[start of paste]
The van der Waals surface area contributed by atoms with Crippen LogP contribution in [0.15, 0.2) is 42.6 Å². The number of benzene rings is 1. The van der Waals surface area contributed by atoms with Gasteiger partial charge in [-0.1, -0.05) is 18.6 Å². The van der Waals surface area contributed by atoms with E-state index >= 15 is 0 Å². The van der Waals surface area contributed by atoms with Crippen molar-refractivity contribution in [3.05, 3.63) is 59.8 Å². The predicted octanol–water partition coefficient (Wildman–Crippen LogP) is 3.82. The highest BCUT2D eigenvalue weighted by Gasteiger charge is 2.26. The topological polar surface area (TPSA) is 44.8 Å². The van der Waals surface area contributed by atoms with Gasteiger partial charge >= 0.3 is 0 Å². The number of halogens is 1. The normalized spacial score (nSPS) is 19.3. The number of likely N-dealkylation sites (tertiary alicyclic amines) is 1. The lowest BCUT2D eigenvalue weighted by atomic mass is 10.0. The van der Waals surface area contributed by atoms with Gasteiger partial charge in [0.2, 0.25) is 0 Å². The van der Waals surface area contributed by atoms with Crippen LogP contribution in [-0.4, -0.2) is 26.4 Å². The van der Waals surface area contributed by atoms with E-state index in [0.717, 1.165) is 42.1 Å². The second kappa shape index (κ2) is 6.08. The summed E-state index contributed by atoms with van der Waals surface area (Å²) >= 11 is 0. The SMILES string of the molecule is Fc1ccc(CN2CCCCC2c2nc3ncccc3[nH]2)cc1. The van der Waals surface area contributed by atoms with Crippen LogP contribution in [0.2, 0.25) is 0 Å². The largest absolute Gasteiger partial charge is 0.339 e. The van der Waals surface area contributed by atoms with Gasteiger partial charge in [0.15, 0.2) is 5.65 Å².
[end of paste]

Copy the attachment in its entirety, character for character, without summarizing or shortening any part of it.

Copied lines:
The van der Waals surface area contributed by atoms with Crippen LogP contribution in [0.15, 0.2) is 42.6 Å². The number of benzene rings is 1. The van der Waals surface area contributed by atoms with Gasteiger partial charge in [-0.1, -0.05) is 18.6 Å². The van der Waals surface area contributed by atoms with E-state index >= 15 is 0 Å². The van der Waals surface area contributed by atoms with Crippen molar-refractivity contribution in [3.05, 3.63) is 59.8 Å². The predicted octanol–water partition coefficient (Wildman–Crippen LogP) is 3.82. The highest BCUT2D eigenvalue weighted by Gasteiger charge is 2.26. The topological polar surface area (TPSA) is 44.8 Å². The van der Waals surface area contributed by atoms with Gasteiger partial charge >= 0.3 is 0 Å². The number of halogens is 1. The normalized spacial score (nSPS) is 19.3. The number of likely N-dealkylation sites (tertiary alicyclic amines) is 1. The lowest BCUT2D eigenvalue weighted by atomic mass is 10.0. The van der Waals surface area contributed by atoms with Gasteiger partial charge in [0.2, 0.25) is 0 Å². The van der Waals surface area contributed by atoms with Crippen LogP contribution in [-0.4, -0.2) is 26.4 Å². The van der Waals surface area contributed by atoms with E-state index in [0.717, 1.165) is 42.1 Å². The second kappa shape index (κ2) is 6.08. The summed E-state index contributed by atoms with van der Waals surface area (Å²) >= 11 is 0. The SMILES string of the molecule is Fc1ccc(CN2CCCCC2c2nc3ncccc3[nH]2)cc1. The van der Waals surface area contributed by atoms with Crippen LogP contribution in [0.2, 0.25) is 0 Å². The largest absolute Gasteiger partial charge is 0.339 e. The van der Waals surface area contributed by atoms with Gasteiger partial charge in [0.15, 0.2) is 5.65 Å².